Psychology has been regarded by many as part and parcel of the modern American culture and this in fact has some truth in it. Psychology had become a strong player in American culture and in some ways has influenced a large part of how organizations, groups, schools, parents and even individuals manage their existence. A discipline that was regarded as merely philosophical exercise and was snubbed by the scientists of the 19th century as lacking in scientific rigor and validity has come full circle and has firmly established itself as a diverse field of study that focuses on improving the quality of life (Schultz & Schultz, 2004).
The course in the History and Systems of Psychology has opened me to the fluidity and resilience of psychology as a scientific discipline and that it has more than any other field of expertise adapted to and evolved alongside that of human and social progress. From the early schools of thought to the present perspectives that psychologists of different specializations has adhered to, it always offered man a means of discovering his/her personhood and it also respected the existence of external influences and biological determinants of behavior.
This course had made me appreciate more the realness and genuiness of psychology in its efforts to understand human behavior and mental processes. The mentioned insights are very important to me and in my learning because it has given me a new perspective of what psychology is and what it would be in the future, knowing that man is continuously changing and our society is evolving and that as practitioners and scholars of psychology, I need to see myself and my role as an advocator for this field.
I had always been fascinated by human behavior I used to spend my days sitting in the shade and enjoy observing people and how they behave. Naturally, I was drawn to psychology even if I did not have much background about it and the adults I tried to extract information from had shaken their heads and asked me why I want to know stuff like that.
But my incessant curiosity and desire for learning drove me to explore and take charge of my learning and have become a student of psychology even before I went to college. I was fascinated with the history of psychology, how it was thought to be superstitious and nothing more than a short-lived trend in its beginnings. But time and time again, psychology has proven its critics wrong and that psychology had been grossly misunderstood in the past.
It may have had its own share of blunders, inaccuracies and narrowness but despite that it has continued to seek to discover the truth of human behavior and the myriad aspects of human behavior in terms of his/her individuality and as an interacting and social person. Although I enjoyed and learned so much from this course, I would have wanted to know more about the different perspectives of psychology in major cultures and how they had utilized psychology and how they had developed their own unique psychology (Viney & King, 2003).
I know that these topics would be better covered in a cultural psychology course or global perspectives in psychology but I think that this should included in this course maybe just to teach students that psychology although predominantly developed by Americans, other cultures had also found importance and meaning in psychology by maybe allotting a discussion or a reading on the status of psychology in different parts of the world corresponding to the historical timeline of psychology.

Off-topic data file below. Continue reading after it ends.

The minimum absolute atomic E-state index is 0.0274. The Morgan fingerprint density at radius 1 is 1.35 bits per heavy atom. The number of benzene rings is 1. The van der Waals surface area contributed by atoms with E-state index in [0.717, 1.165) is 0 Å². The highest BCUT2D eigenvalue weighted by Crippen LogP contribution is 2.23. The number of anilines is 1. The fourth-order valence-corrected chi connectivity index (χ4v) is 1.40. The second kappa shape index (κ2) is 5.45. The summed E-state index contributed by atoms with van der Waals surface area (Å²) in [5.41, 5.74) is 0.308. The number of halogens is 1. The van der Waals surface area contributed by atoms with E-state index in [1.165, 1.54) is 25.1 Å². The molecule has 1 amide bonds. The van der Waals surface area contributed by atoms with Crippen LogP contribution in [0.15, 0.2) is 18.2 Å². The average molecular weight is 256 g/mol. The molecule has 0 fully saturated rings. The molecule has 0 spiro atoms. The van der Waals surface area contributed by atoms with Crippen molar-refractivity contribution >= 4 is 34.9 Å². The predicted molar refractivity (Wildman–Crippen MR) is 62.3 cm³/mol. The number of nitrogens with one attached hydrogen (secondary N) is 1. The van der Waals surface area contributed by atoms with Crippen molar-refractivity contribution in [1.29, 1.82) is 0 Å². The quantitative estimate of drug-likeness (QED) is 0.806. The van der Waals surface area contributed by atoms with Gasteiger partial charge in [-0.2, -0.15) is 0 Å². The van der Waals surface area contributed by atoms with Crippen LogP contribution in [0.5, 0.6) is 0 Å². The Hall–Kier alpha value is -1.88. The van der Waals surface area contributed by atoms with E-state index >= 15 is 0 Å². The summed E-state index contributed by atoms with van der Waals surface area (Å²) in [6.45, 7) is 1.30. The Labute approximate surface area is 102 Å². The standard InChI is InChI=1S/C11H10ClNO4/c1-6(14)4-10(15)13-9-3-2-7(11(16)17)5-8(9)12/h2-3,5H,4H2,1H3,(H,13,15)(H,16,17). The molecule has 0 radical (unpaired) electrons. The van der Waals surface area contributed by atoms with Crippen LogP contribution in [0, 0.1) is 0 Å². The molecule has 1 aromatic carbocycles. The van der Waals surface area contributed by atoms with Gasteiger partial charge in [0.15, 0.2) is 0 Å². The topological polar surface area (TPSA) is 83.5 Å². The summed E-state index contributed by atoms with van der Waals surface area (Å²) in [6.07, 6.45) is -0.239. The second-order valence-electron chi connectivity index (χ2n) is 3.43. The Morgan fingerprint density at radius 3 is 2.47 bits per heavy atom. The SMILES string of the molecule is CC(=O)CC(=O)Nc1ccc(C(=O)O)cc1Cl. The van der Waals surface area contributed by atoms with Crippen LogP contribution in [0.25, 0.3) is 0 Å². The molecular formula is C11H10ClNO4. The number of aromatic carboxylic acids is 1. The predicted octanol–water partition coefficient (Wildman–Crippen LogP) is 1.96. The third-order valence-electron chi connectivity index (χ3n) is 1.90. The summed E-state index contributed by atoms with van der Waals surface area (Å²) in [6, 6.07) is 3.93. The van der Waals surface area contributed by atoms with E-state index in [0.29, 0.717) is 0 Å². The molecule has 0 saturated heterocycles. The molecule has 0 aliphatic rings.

Looking forward to my role as a teacher of psychology, I would very much want to teach this course and through my own experience, I would want to stress some topics more than the others, not because it is more popular or more close to my heart and beliefs but because it has proven to be more applicable and more relevant to human development and society.
I know that a large portion of this course stressed the distinct brand of American psychology that developed as a product of functionalism. I do agree that this is an important aspect to teach to students of psychology but I would also want to focus more on how the history of psychology mirrored that of the history of man.
I would also give importance to the distinct perspectives that has survived the test of time and change, the perspectives that have become the basis of present day psychology and how each perspective seemed to specialize in a certain field and have made its major contributions in that area (Leahey, 2000), for example Gestalt psychology has been the precursor for cognitive psychology, Behaviorism had led to the development of the psychology of learning and to social psychology and how psychoanalytic perspective influenced psychotherapy and counseling and etc.
I believe that these are important topics to emphasize in this course because it shows how psychology is a unique discipline that is made up of different systems and perspectives that is wonderfully interwoven (Thorne & Henley, 2005) and that this course would prepare the student for more specialized learning because they have learned the foundations of psychology. This course have changed my understanding of psychology and counseling in terms of correcting my misperceptions and misunderstanding of some schools of thought and systems. It has opened my eyes and my mind to what psychology is and what is counseling.
I also believe now that psychology should focus more on the normal person, to develop more measures and theories about normal human behavior. Moreover, I have learned that psychology is indeed a science and it has fought and strived to maintain the scientific aspect of the field and in some ways it has now also become a personal standard, I now try to approach every problem and challenge in the scientific way and at the same time use the training and skills developed in this course such as critical thinking, objective analysis, application of theories and concepts to real life situations.